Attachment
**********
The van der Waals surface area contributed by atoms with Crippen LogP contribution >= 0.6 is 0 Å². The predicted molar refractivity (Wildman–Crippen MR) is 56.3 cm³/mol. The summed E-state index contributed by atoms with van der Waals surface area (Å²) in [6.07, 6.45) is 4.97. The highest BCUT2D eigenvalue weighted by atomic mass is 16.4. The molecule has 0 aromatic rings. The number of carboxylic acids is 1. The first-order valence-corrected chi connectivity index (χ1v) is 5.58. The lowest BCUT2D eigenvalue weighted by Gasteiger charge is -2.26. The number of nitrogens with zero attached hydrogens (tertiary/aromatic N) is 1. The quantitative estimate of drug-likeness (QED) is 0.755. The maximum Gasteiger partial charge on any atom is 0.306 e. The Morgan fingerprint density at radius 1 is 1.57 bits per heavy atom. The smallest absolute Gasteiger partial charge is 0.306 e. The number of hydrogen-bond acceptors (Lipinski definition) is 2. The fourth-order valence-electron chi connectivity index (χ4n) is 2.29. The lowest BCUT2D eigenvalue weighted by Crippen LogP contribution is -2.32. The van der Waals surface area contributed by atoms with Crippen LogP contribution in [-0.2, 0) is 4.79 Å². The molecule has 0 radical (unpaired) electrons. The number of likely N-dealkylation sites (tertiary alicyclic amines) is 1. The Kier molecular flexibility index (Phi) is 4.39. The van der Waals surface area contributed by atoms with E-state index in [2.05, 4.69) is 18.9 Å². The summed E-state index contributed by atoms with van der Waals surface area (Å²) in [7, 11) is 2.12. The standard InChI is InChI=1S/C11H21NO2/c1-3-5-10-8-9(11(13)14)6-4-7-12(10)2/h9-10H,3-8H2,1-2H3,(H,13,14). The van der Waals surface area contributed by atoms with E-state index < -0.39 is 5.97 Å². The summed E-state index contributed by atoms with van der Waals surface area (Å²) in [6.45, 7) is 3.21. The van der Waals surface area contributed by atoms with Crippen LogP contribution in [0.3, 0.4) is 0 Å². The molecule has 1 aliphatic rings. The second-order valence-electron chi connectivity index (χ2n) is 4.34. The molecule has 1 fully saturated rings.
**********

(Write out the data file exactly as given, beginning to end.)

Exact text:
The van der Waals surface area contributed by atoms with Crippen LogP contribution >= 0.6 is 0 Å². The predicted molar refractivity (Wildman–Crippen MR) is 56.3 cm³/mol. The summed E-state index contributed by atoms with van der Waals surface area (Å²) in [6.07, 6.45) is 4.97. The highest BCUT2D eigenvalue weighted by atomic mass is 16.4. The molecule has 0 aromatic rings. The number of carboxylic acids is 1. The first-order valence-corrected chi connectivity index (χ1v) is 5.58. The lowest BCUT2D eigenvalue weighted by Gasteiger charge is -2.26. The number of nitrogens with zero attached hydrogens (tertiary/aromatic N) is 1. The quantitative estimate of drug-likeness (QED) is 0.755. The maximum Gasteiger partial charge on any atom is 0.306 e. The Morgan fingerprint density at radius 1 is 1.57 bits per heavy atom. The smallest absolute Gasteiger partial charge is 0.306 e. The number of hydrogen-bond acceptors (Lipinski definition) is 2. The fourth-order valence-electron chi connectivity index (χ4n) is 2.29. The lowest BCUT2D eigenvalue weighted by Crippen LogP contribution is -2.32. The van der Waals surface area contributed by atoms with Crippen LogP contribution in [-0.2, 0) is 4.79 Å². The molecule has 0 radical (unpaired) electrons. The number of likely N-dealkylation sites (tertiary alicyclic amines) is 1. The Kier molecular flexibility index (Phi) is 4.39. The van der Waals surface area contributed by atoms with E-state index in [2.05, 4.69) is 18.9 Å². The summed E-state index contributed by atoms with van der Waals surface area (Å²) in [7, 11) is 2.12. The standard InChI is InChI=1S/C11H21NO2/c1-3-5-10-8-9(11(13)14)6-4-7-12(10)2/h9-10H,3-8H2,1-2H3,(H,13,14). The van der Waals surface area contributed by atoms with E-state index < -0.39 is 5.97 Å². The summed E-state index contributed by atoms with van der Waals surface area (Å²) in [6.45, 7) is 3.21. The van der Waals surface area contributed by atoms with Crippen LogP contribution in [0.3, 0.4) is 0 Å². The molecule has 1 aliphatic rings. The second-order valence-electron chi connectivity index (χ2n) is 4.34. The molecule has 1 fully saturated rings.